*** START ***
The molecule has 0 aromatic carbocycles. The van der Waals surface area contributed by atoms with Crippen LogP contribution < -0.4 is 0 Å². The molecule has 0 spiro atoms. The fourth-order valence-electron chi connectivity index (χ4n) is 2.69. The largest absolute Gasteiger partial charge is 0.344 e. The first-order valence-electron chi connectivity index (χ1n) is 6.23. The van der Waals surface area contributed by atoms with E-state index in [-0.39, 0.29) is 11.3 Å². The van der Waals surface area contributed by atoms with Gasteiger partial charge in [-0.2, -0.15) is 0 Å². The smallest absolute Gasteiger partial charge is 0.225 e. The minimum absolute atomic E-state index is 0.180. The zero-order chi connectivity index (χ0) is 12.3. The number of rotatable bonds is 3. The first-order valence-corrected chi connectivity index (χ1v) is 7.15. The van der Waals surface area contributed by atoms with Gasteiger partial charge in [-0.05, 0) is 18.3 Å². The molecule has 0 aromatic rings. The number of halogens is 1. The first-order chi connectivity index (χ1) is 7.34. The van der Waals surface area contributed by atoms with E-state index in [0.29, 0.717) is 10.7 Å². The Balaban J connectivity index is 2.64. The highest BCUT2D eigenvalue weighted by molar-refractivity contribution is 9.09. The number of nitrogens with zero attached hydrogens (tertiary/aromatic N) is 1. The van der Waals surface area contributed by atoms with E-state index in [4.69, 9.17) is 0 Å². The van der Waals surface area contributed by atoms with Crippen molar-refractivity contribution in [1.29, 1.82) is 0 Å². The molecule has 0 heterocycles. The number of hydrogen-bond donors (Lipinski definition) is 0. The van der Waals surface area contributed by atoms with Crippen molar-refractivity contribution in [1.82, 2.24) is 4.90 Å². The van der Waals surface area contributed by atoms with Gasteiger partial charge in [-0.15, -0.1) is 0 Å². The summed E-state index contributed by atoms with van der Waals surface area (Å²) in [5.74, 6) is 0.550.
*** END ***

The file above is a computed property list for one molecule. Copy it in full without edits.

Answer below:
The molecule has 0 aromatic carbocycles. The van der Waals surface area contributed by atoms with Crippen LogP contribution < -0.4 is 0 Å². The molecule has 0 spiro atoms. The fourth-order valence-electron chi connectivity index (χ4n) is 2.69. The largest absolute Gasteiger partial charge is 0.344 e. The first-order valence-electron chi connectivity index (χ1n) is 6.23. The van der Waals surface area contributed by atoms with E-state index in [-0.39, 0.29) is 11.3 Å². The van der Waals surface area contributed by atoms with Gasteiger partial charge in [-0.2, -0.15) is 0 Å². The smallest absolute Gasteiger partial charge is 0.225 e. The minimum absolute atomic E-state index is 0.180. The zero-order chi connectivity index (χ0) is 12.3. The number of rotatable bonds is 3. The first-order valence-corrected chi connectivity index (χ1v) is 7.15. The van der Waals surface area contributed by atoms with Gasteiger partial charge in [-0.05, 0) is 18.3 Å². The molecule has 0 aromatic rings. The number of halogens is 1. The first-order chi connectivity index (χ1) is 7.34. The van der Waals surface area contributed by atoms with E-state index in [0.29, 0.717) is 10.7 Å². The Balaban J connectivity index is 2.64. The highest BCUT2D eigenvalue weighted by molar-refractivity contribution is 9.09. The number of nitrogens with zero attached hydrogens (tertiary/aromatic N) is 1. The van der Waals surface area contributed by atoms with E-state index in [4.69, 9.17) is 0 Å². The van der Waals surface area contributed by atoms with Crippen molar-refractivity contribution in [1.29, 1.82) is 0 Å². The molecule has 0 heterocycles. The number of hydrogen-bond donors (Lipinski definition) is 0. The van der Waals surface area contributed by atoms with Crippen molar-refractivity contribution in [1.82, 2.24) is 4.90 Å². The van der Waals surface area contributed by atoms with Gasteiger partial charge in [-0.15, -0.1) is 0 Å². The summed E-state index contributed by atoms with van der Waals surface area (Å²) in [5.74, 6) is 0.550.